The earliest extant source of the work is an autograph manuscript[2] of the early 1740s, containing 12 fugues and 2 canons. This autograph is typically referred to by its call number of P200 in the Berlin State Library. Three manuscripts for pieces that would appear in the revised edition were bundled with P200 at some point before its acquisition by the library.

The revised version was published in May 1751, slightly less than a year after Bach’s death. In addition to changes in the order, notation, and material of pieces which appeared in the autograph, it contained 2 new fugues, 2 new canons, and 3 pieces of ostensibly spurious inclusion. A second edition was published in 1752, but differed only in its addition of a preface by Friedrich Wilhelm Marpurg.

In spite of its revisions, the printed edition of 1751 contained a number of glaring editorial errors. The majority of these may be attributed to Bach’s relatively sudden death in the midst of publication. Three pieces were included that do not appear to have been part of Bach’s intended order: an unrevised (and thus redundant) version of the second double fugue, Contrapunctus X; a two-keyboard arrangement[3] of the first mirror fugue, Contrapunctus XIII; and a chorale harmonizationVor deinen Thron tret ich hiermit” (“Herewith I come before Thy Throne”), derived from BWV 668a, and noted in the introduction to the edition as a recompense for the work’s incompleteness, having purportedly been dictated by Bach on his deathbed.

The anomalous character of the published order and the Unfinished Fugue have engendered a wide variety of theories which attempt to restore the work to the state originally intended by Bach.


The Art of Fugue is based on a single subject:

"<brwhich each canon and fugue employs in some variation.

The work divides into seven groups, according to each piece’s prevailing contrapuntal device; in both editions, these groups and their respective components are generally ordered to increase in complexity. In the order in which they occur in the printed edition of 1751 (without the aforementioned works of spurious inclusion), the groups, and their components are as follows.

  • Contrapunctus I: 4-voice fugue on principal subject
  • Contrapunctus II: 4-voice fugue on principal subject, accompanied by a ‘French’ style dotted rhythm
  • Contrapunctus III: 4-voice fugue on principal subject in inversion, employing intense chromaticism
  • Contrapunctus IV: 4-voice fugue on principal subject in inversion, employing counter-subjects

Counter-fugues, in which the subject is used simultaneously in regular, inverted, augmented, and diminished forms:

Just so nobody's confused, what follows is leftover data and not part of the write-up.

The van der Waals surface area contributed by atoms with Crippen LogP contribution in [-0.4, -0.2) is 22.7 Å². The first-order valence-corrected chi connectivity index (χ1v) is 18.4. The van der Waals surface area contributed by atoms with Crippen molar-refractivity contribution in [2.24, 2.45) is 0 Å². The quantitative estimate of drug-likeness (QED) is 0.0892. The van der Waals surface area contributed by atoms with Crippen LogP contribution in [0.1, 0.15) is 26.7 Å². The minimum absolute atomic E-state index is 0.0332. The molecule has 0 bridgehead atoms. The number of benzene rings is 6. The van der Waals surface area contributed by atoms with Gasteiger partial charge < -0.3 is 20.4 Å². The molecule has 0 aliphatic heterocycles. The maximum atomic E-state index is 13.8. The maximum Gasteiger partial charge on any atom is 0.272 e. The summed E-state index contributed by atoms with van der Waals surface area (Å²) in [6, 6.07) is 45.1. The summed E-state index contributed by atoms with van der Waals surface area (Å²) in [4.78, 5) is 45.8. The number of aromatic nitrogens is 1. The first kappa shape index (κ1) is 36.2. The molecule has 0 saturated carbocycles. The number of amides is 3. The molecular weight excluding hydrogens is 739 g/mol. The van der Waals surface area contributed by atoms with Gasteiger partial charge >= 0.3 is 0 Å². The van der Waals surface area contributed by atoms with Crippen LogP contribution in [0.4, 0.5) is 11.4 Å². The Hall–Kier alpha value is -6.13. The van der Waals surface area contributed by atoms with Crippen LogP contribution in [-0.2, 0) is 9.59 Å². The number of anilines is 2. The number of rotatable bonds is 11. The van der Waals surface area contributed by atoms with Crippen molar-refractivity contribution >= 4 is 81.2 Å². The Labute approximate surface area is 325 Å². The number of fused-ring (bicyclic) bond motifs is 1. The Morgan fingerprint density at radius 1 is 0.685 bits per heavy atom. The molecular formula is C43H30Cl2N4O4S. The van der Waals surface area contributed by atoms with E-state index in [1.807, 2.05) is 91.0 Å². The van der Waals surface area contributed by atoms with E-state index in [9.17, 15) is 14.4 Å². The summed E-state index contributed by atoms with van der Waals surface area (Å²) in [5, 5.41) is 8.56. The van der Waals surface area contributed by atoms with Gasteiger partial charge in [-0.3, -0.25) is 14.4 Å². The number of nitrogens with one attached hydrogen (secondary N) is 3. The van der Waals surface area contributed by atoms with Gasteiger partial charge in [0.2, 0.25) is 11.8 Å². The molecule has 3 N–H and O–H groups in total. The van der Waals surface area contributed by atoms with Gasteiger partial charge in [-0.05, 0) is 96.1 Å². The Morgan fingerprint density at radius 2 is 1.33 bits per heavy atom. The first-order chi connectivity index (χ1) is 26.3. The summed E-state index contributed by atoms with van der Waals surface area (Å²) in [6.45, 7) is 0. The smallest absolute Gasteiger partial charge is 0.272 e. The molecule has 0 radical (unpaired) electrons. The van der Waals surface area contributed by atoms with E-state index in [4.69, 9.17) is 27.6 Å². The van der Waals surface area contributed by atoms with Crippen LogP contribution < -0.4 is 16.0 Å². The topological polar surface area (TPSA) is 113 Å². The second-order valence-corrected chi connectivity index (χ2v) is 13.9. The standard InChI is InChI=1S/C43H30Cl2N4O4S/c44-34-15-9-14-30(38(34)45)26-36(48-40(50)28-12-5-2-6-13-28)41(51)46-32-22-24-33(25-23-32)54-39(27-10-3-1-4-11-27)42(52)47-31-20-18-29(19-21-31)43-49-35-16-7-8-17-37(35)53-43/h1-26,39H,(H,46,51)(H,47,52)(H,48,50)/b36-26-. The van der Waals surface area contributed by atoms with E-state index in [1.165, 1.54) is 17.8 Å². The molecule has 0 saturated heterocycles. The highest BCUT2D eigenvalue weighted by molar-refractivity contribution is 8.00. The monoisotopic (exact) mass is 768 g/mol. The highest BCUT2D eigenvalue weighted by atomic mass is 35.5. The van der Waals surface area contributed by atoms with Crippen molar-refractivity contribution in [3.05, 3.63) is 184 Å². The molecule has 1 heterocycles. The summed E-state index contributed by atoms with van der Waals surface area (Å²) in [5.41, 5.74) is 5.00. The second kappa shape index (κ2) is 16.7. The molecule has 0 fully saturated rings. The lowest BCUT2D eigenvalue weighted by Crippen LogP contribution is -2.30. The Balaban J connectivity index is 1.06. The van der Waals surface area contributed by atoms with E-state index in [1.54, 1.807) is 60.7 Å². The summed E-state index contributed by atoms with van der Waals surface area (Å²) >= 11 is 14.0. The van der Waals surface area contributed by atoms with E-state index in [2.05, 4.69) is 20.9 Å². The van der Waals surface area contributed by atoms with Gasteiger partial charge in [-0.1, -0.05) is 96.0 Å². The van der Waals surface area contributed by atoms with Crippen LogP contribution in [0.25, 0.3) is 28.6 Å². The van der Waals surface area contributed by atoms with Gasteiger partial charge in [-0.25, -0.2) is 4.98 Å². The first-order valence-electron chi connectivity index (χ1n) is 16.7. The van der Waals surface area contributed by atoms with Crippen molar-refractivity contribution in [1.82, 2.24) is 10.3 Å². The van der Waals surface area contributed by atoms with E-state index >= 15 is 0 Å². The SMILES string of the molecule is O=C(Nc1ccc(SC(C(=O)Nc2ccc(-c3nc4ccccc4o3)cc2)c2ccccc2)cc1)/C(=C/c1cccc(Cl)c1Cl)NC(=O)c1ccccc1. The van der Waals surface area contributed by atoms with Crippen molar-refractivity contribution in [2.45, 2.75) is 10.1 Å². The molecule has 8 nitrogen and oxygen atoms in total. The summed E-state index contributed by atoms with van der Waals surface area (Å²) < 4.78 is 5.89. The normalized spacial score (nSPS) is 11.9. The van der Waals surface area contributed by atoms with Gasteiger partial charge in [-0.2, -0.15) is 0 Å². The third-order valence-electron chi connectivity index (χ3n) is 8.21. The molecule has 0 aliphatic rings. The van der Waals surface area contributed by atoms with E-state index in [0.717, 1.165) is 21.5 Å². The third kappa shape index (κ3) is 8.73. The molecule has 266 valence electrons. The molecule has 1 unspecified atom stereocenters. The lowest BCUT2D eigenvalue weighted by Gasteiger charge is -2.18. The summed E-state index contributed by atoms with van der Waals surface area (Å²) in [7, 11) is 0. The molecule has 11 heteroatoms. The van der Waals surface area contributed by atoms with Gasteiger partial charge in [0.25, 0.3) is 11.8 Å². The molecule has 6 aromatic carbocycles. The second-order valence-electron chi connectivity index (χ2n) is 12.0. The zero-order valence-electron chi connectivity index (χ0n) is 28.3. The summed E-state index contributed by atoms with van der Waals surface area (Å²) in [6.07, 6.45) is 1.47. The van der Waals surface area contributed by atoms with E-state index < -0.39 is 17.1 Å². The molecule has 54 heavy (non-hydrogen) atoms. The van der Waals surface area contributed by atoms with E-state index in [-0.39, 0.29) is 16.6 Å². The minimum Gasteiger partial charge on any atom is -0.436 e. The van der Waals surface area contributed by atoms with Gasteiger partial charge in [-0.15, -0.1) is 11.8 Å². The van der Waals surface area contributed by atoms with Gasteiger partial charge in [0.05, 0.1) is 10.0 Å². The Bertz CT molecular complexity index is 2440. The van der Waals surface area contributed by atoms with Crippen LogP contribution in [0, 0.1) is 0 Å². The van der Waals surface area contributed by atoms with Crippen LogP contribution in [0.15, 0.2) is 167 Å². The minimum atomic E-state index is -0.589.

• Contrapunctus V: Has many stretto entries, as do Contrapuncti VI and VII
  • Contrapunctus VI, a 4 in Stylo Francese: This adds both forms of the theme in diminution,[4] (halving note lengths), with little rising and descending clusters of semiquavers in one voice answered or punctuated by similar groups in demisemiquavers in another, against sustained notes in the accompanying voices. The dotted rhythm, enhanced by these little rising and descending groups, suggests what is called “French style” in Bach’s day, hence the name Stylo Francese.[5]
  • Contrapunctus VII, a 4 per Augmentationem et Diminutionem: Uses augmented (doubling all note lengths) and diminished versions of the main subject and its inversion.

Double and triple fugues, employing two and three subjects respectively:

  • Contrapunctus VIII, a 3: Triple fugue, with three subjects, having independent expositions
  • Contrapunctus IX, a 4 alla Duodecima: Double fugue, with two subjects occurring dependently, and in invertible counterpoint at the 12th
  • Contrapunctus X, a 4 alla Decima: Double fugue, with two subjects occurring dependently, and in invertible counterpoint at the 10th
  • Contrapunctus XI, a 4: Triple fugue, employing the three subjects of Contrapunctus VIII in inversion

Mirror fugues, in which a piece is notated once and then with voices and counterpoint completely inverted, without violating contrapuntal rules or musicality:

  • Contrapunctus XII, a 4
  • Contrapunctus XIII, a 3

Canons, labeled by interval and technique:

  • Canon per Augmentationem in Contrario Motu: Canon in which the following voice is both inverted and augmented.
  • Canon alla Ottava: Canon in imitation at the octave
  • Canon alla Decima in Contrapunto alla Terza: Canon in imitation at the tenth
  • Canon alla Duodecima in Contrapunto alla Quinta: Canon in imitation at the twelfth

The Unfinished Fugue:

  • Fuga a 3 Soggetti (“Contrapunctus XIV”): 4-voice triple fugue (not completed by Bach, but likely to have become a quadruple fugue: see below), the third subject of which begins with the BACH motif, B – A – C – B (‘H’ in German letter notation).